The Ghana National Ambulance Service has refuted claims that the service’s scanty ambulances are being used for other purposes such as conveying corpses and transporting personal effects.
This was revealed following a discussion on Ultimate Radio’s Morning Show in Kumasi, when some residents phoned in to express their misgivings about the core mandate of the service since they had seen the nation’s ambulances being used for questionable functions.
The Ambulance Service is mandated to attend to distress calls and rush victims of life threatening emergencies to the nearest health facilities. It is also equipped to offer pre-medical life saving care to patients before getting to the referral facilities. As a statutory agency, the Ambulance Service has been charged with specific roles and responsibilities to establish and operate a nationwide comprehensive Ambulance Service.
But in a discussion on the challenges facing the service, some members of the public sought to know whether ambulances could be hired for funeral purposes as they alleged that several of them had been seen carrying corpses for funerals. In another interesting revelation, a resident claimed he had seen an ambulance carrying goats and bunches of plantain, cassava and other food stuffs from nearby villages.
A Private Medical Practitioner in Kumasi Dr. Victor Deijo who called into the programme shared a personal experience, in which he claimed to have met an ambulance driver who was having a jolly ride with two young ladies. According to him, the driver refused to stop to convey accident victims to the hospital, until was pressurized by onlookers to stop. But even when he stopped, he still refused to pick the two victims who were bleeding profusely.
The Medical Doctor said it took him to stamp his authority as a medical officer by issuing out threats to the driver before he felt compelled to pick up one of the two victims. Dr. Deijo says he later realized that the Ambulance did not have the required medical apparatus to offer any first aid treatment to the patient. According to him, he could not even find a single glove to assist the victims.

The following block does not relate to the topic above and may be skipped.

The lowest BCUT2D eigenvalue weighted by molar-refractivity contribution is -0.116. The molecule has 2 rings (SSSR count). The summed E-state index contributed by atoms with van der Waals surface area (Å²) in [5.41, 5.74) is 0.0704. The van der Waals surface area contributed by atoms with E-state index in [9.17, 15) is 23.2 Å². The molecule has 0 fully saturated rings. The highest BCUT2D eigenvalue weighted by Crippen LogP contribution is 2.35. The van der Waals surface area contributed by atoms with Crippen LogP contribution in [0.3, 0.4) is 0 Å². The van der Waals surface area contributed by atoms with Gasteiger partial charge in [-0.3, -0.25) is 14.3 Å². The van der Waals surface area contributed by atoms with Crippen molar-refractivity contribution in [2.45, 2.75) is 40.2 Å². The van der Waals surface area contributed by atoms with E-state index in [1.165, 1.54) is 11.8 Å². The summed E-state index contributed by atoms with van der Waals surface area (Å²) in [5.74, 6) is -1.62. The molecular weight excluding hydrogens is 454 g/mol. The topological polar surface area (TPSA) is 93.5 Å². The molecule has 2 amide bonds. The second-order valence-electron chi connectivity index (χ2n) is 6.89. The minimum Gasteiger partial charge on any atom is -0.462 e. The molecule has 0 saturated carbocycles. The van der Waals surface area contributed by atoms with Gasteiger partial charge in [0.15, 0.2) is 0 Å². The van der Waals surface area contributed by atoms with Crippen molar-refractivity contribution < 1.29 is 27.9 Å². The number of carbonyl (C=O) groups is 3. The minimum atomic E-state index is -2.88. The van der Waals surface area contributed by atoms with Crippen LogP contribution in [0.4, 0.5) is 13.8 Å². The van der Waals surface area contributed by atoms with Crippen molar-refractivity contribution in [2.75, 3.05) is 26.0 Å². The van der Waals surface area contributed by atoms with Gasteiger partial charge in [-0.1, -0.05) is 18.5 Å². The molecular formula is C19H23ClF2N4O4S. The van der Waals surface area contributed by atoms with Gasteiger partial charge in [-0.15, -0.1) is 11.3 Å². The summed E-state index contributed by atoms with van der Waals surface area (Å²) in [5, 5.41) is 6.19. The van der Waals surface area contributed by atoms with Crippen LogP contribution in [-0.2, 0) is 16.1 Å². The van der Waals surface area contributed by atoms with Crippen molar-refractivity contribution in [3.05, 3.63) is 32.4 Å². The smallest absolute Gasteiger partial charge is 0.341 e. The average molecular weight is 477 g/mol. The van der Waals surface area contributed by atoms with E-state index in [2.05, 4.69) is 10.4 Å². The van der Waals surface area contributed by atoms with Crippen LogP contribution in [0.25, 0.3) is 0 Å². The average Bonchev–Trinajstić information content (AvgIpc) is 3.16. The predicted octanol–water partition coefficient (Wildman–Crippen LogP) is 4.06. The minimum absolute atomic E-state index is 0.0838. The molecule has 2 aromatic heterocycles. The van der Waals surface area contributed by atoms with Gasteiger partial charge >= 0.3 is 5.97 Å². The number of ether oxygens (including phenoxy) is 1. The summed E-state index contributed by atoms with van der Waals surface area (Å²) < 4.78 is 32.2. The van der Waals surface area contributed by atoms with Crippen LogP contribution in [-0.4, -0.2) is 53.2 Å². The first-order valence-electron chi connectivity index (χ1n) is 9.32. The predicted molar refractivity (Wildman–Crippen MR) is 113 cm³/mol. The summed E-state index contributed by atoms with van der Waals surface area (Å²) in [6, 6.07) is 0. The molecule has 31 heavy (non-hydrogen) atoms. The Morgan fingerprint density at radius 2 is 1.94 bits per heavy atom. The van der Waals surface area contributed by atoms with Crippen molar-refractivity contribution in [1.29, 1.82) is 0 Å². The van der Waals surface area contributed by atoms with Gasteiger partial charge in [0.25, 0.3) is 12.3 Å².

In response to the claims, the Deputy chief Executive Officer of the Service, Dr. Joseph Atia Akama, contended that the ambulances were supposed to be used strictly for emergency cases and nothing more. He said reports that the service was misusing the very few ambulances at its disposal were false and that private vehicles could have been mistaken for ambulances.
“There are several types of cars that look like ambulances in Ghana and there are several buses that look like ambulances but they are not all Ghana national ambulance service vehicles. There could be instances where a car would have been imported from a different country with all the lights still on and the car painted like an ambulance but the private person can choose to use it for whatever he wants and it doesn’t mean it is coming from the National Ambulance Service”. Mr. Atia Akama contended.
Mr. Akama however expressed concern about the fact that the service is poorly resourced, adding they have been appealing to government and donors for funding to help it run efficiently but to no avail.
The Service has since its inception in 2004 migrated from Seven Stations in Three Regions to One Hundred and Fourteen stations. It has presence in every region in with two control rooms in Accra and Kumasi. It was set up in the aftermath of the May 9 stadium disaster which left hundreds of people dead at the Accra sports stadium. Dr. Akama wants the public to show some concern for their operations since government cannot bear the full cost of its operation.
“Inadequate Government funding is delayed, we don’t have any donors supporting and the public must understand that for us to give ultimate and excellent care, we should start thinking of cost sharing because the government can’t do so much but when it comes to these kind of services, we need the public to support” he entreated.
He called on all Metropolitan, Municipal and District Chief Executives to see the ambulance as part of social services and accord them some attention and assistance.